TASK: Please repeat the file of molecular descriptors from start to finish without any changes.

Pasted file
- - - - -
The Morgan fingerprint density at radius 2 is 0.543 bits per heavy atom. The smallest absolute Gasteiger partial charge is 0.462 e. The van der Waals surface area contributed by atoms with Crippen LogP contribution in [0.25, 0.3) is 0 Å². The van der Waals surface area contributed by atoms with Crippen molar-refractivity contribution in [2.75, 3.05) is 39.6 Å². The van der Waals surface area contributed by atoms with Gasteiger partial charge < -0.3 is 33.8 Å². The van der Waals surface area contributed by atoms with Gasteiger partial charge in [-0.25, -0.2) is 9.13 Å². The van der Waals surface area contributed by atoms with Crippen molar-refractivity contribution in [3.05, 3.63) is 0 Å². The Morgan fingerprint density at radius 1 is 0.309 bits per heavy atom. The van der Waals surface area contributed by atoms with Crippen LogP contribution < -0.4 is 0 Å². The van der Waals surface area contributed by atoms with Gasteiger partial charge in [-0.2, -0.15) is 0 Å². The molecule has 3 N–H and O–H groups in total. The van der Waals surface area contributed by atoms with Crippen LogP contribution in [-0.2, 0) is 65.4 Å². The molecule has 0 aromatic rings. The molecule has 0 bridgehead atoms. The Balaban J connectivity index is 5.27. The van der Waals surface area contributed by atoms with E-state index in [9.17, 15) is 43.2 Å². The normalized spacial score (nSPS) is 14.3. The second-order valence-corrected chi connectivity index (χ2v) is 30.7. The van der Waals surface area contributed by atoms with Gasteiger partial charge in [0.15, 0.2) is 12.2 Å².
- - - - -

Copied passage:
The Morgan fingerprint density at radius 2 is 0.543 bits per heavy atom. The smallest absolute Gasteiger partial charge is 0.462 e. The van der Waals surface area contributed by atoms with Crippen LogP contribution in [0.25, 0.3) is 0 Å². The van der Waals surface area contributed by atoms with Crippen molar-refractivity contribution in [2.75, 3.05) is 39.6 Å². The van der Waals surface area contributed by atoms with Gasteiger partial charge < -0.3 is 33.8 Å². The van der Waals surface area contributed by atoms with Gasteiger partial charge in [-0.25, -0.2) is 9.13 Å². The van der Waals surface area contributed by atoms with Crippen molar-refractivity contribution in [3.05, 3.63) is 0 Å². The Morgan fingerprint density at radius 1 is 0.309 bits per heavy atom. The van der Waals surface area contributed by atoms with Crippen LogP contribution < -0.4 is 0 Å². The van der Waals surface area contributed by atoms with Gasteiger partial charge in [-0.2, -0.15) is 0 Å². The molecule has 3 N–H and O–H groups in total. The van der Waals surface area contributed by atoms with Crippen LogP contribution in [-0.2, 0) is 65.4 Å². The molecule has 0 aromatic rings. The molecule has 0 bridgehead atoms. The Balaban J connectivity index is 5.27. The van der Waals surface area contributed by atoms with E-state index in [9.17, 15) is 43.2 Å². The normalized spacial score (nSPS) is 14.3. The second-order valence-corrected chi connectivity index (χ2v) is 30.7. The van der Waals surface area contributed by atoms with Gasteiger partial charge in [0.15, 0.2) is 12.2 Å².